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Jo Gifford: “Advice then happens every day just by being in conversation with wonderful humans as part of daily life”

When you surround yourself with like-minded people and get really clear on who you are and what you do, it all becomes so much easier. Advice then happens every day just by being in conversation with wonderful humans as part of daily life. As a part of our series about women who are shaking things up […]

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When you surround yourself with like-minded people and get really clear on who you are and what you do, it all becomes so much easier. Advice then happens every day just by being in conversation with wonderful humans as part of daily life.


As a part of our series about women who are shaking things up in their industry, I had the pleasure of interviewing Jo Gifford.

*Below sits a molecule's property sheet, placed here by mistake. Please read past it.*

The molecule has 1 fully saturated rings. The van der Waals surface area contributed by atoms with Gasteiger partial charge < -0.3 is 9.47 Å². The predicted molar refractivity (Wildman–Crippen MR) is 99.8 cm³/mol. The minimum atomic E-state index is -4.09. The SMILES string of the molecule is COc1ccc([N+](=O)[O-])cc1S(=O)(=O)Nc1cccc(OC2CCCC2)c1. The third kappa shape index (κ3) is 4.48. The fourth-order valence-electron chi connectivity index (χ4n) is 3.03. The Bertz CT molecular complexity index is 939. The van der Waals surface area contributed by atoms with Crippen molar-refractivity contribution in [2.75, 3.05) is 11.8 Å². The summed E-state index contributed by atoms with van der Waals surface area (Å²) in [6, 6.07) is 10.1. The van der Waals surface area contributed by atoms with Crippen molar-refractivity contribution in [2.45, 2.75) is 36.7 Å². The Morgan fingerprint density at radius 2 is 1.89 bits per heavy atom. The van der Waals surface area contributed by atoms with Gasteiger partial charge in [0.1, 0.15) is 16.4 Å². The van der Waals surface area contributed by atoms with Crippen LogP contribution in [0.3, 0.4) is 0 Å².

Jo is an author, podcaster, writer, project manager, creative thinker, wild swimmer, and prolific human connector. Her soul passion and purpose is to create connections and conversations with unboxed leaders that use their brilliance to create change. Human connection is where change happens. When we connect, create, and grow, momentum and magic take their seat.


Thank you so much for doing this with us! Before we dig in, our readers would like to get to know you a bit more. Can you tell us a bit about your “backstory”? What led you to this particular career path?

My background is in design, and design management. I went self-employed 15 years ago, and have been weaving together my love for content creation, writing, teaching, and mentoring ever since.

Can you tell our readers what it is about the work you’re doing that’s disruptive?